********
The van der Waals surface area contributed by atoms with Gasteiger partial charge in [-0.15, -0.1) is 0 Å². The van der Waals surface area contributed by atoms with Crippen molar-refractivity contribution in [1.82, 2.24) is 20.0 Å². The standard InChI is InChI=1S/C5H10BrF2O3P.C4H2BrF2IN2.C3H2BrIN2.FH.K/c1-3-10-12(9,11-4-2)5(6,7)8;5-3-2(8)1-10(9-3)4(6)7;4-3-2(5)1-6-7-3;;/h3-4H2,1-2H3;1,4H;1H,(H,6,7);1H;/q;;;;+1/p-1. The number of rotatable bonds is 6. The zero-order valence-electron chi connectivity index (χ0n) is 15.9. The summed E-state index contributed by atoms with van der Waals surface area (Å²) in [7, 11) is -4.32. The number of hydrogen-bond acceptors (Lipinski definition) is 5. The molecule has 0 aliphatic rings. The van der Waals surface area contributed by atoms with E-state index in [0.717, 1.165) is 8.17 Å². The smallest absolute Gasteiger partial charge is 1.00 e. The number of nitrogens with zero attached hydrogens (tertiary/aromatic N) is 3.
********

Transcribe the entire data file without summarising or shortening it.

The van der Waals surface area contributed by atoms with Gasteiger partial charge in [-0.15, -0.1) is 0 Å². The van der Waals surface area contributed by atoms with Crippen molar-refractivity contribution in [1.82, 2.24) is 20.0 Å². The standard InChI is InChI=1S/C5H10BrF2O3P.C4H2BrF2IN2.C3H2BrIN2.FH.K/c1-3-10-12(9,11-4-2)5(6,7)8;5-3-2(8)1-10(9-3)4(6)7;4-3-2(5)1-6-7-3;;/h3-4H2,1-2H3;1,4H;1H,(H,6,7);1H;/q;;;;+1/p-1. The number of rotatable bonds is 6. The zero-order valence-electron chi connectivity index (χ0n) is 15.9. The summed E-state index contributed by atoms with van der Waals surface area (Å²) in [7, 11) is -4.32. The number of hydrogen-bond acceptors (Lipinski definition) is 5. The molecule has 0 aliphatic rings. The van der Waals surface area contributed by atoms with E-state index in [0.717, 1.165) is 8.17 Å². The smallest absolute Gasteiger partial charge is 1.00 e. The number of nitrogens with zero attached hydrogens (tertiary/aromatic N) is 3.